White House visit ends an ‘amazing opportunity’ for Legion scholars

White House visit ends an ‘amazing opportunity’ for Legion scholars

A visit to the White House started the morning off June 6 for the nine Samsung American Legion National Scholars who are being honored in Washington, D.C., for their achievement of receiving the $10,000 scholarship last year. It was the first time many of the scholars had been inside the home of the U.S. president.

Rebecka Denney of Duchesne, Utah, found the White House to be “breathtaking” and that the visit was “definitely an amazing experience,” she said. “I feel like this whole tour (the past two days) has just been angled to our group. It’s so cool all the unique things that’s happened for us.”

Before departing for home, the scholars also visited The American Legion’s office in D.C. where they had lunch and heard about the lobbying efforts the organization does on behalf of all veterans and servicemembers.

“This trip has been really awesome,” said Garrett Geidel of Camden, Del., who will be attending the University of North Carolina in Chapel Hill this fall. “Being able to interact with other kids who have a similar mindset to me, not all of us actually going into the same career path, but we have a lot of the same ideas about how America should be and what we can do as Americans to serve our country in different ways. I am very grateful for the opportunities the Samsung American Legion Scholarship has afforded me, and will continue to afford me for the rest of my life.”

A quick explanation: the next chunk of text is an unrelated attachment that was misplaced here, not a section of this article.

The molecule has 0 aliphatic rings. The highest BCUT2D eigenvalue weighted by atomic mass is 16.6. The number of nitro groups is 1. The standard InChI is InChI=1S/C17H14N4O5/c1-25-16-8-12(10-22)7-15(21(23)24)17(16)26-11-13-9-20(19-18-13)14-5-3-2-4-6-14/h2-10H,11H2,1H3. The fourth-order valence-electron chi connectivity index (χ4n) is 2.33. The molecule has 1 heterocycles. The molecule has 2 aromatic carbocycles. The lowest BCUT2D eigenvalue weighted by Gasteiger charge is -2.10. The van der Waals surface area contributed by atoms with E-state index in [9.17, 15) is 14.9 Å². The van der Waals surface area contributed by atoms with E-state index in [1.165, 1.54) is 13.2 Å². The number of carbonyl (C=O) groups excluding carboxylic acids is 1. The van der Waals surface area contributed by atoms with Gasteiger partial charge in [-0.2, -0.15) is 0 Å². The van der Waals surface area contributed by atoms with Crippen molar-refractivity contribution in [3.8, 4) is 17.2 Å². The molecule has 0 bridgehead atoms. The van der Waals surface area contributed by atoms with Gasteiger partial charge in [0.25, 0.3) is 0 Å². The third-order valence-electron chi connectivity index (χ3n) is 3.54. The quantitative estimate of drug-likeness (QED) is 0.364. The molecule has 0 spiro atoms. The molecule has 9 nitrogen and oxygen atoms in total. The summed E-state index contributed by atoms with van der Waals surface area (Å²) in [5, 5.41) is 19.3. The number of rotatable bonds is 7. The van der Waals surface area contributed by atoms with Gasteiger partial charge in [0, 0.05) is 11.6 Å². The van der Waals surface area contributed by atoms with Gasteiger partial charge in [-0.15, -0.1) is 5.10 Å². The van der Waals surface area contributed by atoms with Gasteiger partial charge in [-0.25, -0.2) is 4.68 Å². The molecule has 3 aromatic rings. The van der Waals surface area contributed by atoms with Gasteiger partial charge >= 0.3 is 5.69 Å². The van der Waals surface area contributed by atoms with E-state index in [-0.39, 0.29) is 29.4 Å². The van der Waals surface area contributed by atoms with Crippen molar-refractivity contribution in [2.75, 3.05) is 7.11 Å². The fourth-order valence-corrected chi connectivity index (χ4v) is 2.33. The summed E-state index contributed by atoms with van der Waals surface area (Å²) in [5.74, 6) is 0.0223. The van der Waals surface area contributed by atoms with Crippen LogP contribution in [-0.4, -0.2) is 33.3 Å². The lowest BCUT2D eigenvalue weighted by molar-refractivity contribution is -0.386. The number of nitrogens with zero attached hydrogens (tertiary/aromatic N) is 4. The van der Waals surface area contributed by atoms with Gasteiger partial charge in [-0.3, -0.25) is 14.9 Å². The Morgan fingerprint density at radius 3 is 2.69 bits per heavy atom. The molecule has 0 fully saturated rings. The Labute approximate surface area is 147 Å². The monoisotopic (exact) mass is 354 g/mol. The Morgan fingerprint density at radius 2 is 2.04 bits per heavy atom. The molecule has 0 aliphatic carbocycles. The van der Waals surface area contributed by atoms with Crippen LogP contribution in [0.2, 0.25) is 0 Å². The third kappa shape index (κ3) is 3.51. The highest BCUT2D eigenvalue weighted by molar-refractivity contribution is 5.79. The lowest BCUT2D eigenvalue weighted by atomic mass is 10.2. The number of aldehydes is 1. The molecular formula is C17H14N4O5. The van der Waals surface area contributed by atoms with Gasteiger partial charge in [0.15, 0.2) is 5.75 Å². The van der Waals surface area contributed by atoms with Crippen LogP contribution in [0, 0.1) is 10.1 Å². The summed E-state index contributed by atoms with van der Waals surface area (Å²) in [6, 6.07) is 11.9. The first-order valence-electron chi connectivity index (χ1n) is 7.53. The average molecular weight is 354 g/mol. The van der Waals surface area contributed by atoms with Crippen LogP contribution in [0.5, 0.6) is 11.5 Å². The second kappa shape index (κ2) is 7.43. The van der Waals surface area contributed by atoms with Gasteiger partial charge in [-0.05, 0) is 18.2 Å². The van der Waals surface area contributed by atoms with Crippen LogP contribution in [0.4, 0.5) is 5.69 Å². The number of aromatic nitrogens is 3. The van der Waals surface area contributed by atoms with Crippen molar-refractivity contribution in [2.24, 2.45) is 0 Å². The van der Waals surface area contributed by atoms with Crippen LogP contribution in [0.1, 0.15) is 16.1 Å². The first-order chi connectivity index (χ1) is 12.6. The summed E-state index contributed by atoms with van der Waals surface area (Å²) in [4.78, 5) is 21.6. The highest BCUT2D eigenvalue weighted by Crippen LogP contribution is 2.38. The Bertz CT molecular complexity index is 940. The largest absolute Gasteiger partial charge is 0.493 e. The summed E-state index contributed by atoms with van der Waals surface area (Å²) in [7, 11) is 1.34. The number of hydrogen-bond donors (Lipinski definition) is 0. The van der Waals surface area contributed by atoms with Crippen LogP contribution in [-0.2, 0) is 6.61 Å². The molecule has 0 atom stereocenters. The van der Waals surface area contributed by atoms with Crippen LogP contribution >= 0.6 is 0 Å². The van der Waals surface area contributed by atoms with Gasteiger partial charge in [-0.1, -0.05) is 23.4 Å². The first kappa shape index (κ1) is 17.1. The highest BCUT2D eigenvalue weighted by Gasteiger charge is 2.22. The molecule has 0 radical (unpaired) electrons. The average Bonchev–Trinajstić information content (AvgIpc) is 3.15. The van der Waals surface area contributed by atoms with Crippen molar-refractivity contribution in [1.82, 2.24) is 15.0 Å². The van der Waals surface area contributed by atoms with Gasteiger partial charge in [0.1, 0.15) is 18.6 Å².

Geidel’s grandfather, who made him eligible for the scholarship, served stateside in the Coast Guard during the Korean War. Geidel said receiving the scholarship has shown his grandfather the long-term impact his service is having on today’s youth.

“In some ways I don’t know if he was proud of his service personally, not that he wasn’t proud of the military, but that he didn’t necessarily make much of an impact. So I think being able to see that (his service is) affecting me and it’s helping the future generations, it really gave him more of a value to his service. And that’s something tangible for him,” Geidel said.

When asked about the highlight of their trip, the scholars agreed the reading of the names of the fallen from Operation Overload at the National World War II Memorial was the most impactful and seeing the Samsung office was at the top as well.

“I am incredibly grateful for the generosity of Samsung and The American Legion for organizing this amazing opportunity for us and for honoring the sacrifices of so many brave men and women," Denney said.